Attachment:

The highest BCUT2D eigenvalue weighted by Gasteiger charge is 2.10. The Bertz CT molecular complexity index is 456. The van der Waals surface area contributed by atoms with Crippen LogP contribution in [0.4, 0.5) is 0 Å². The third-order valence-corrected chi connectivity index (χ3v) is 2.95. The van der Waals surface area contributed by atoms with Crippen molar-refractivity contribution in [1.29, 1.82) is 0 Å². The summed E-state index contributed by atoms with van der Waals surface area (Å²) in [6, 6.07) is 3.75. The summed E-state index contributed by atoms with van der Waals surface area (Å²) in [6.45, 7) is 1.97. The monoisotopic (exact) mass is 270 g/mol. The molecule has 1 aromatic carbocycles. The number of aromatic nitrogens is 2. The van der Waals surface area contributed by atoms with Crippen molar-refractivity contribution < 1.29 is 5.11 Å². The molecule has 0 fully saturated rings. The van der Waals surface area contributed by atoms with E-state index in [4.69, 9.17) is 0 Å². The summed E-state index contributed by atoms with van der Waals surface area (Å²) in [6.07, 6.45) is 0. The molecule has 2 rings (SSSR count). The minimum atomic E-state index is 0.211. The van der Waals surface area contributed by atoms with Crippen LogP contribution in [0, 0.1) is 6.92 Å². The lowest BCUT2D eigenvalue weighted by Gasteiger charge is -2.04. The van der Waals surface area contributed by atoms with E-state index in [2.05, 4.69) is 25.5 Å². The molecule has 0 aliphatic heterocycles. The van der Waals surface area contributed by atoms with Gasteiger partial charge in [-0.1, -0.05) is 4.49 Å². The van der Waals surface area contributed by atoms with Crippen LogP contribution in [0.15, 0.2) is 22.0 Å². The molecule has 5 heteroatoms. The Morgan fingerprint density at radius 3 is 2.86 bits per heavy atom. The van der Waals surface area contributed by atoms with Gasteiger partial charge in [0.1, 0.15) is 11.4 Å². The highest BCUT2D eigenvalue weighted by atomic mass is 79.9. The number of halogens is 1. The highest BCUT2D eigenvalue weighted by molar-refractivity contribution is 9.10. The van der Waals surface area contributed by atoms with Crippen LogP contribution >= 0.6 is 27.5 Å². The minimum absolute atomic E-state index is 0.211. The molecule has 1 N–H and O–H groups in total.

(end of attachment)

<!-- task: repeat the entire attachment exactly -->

The highest BCUT2D eigenvalue weighted by Gasteiger charge is 2.10. The Bertz CT molecular complexity index is 456. The van der Waals surface area contributed by atoms with Crippen LogP contribution in [0.4, 0.5) is 0 Å². The third-order valence-corrected chi connectivity index (χ3v) is 2.95. The van der Waals surface area contributed by atoms with Crippen molar-refractivity contribution in [1.29, 1.82) is 0 Å². The summed E-state index contributed by atoms with van der Waals surface area (Å²) in [6, 6.07) is 3.75. The summed E-state index contributed by atoms with van der Waals surface area (Å²) in [6.45, 7) is 1.97. The monoisotopic (exact) mass is 270 g/mol. The molecule has 1 aromatic carbocycles. The number of aromatic nitrogens is 2. The van der Waals surface area contributed by atoms with Crippen molar-refractivity contribution < 1.29 is 5.11 Å². The molecule has 0 fully saturated rings. The van der Waals surface area contributed by atoms with E-state index in [4.69, 9.17) is 0 Å². The summed E-state index contributed by atoms with van der Waals surface area (Å²) in [6.07, 6.45) is 0. The molecule has 2 rings (SSSR count). The minimum atomic E-state index is 0.211. The van der Waals surface area contributed by atoms with Crippen LogP contribution in [0, 0.1) is 6.92 Å². The lowest BCUT2D eigenvalue weighted by Gasteiger charge is -2.04. The van der Waals surface area contributed by atoms with E-state index in [2.05, 4.69) is 25.5 Å². The molecule has 0 aliphatic heterocycles. The van der Waals surface area contributed by atoms with Gasteiger partial charge in [-0.1, -0.05) is 4.49 Å². The van der Waals surface area contributed by atoms with Crippen LogP contribution in [0.15, 0.2) is 22.0 Å². The molecule has 5 heteroatoms. The Morgan fingerprint density at radius 3 is 2.86 bits per heavy atom. The van der Waals surface area contributed by atoms with Gasteiger partial charge in [0.1, 0.15) is 11.4 Å². The highest BCUT2D eigenvalue weighted by atomic mass is 79.9. The number of halogens is 1. The highest BCUT2D eigenvalue weighted by molar-refractivity contribution is 9.10. The van der Waals surface area contributed by atoms with Crippen LogP contribution >= 0.6 is 27.5 Å². The minimum absolute atomic E-state index is 0.211. The molecule has 1 N–H and O–H groups in total.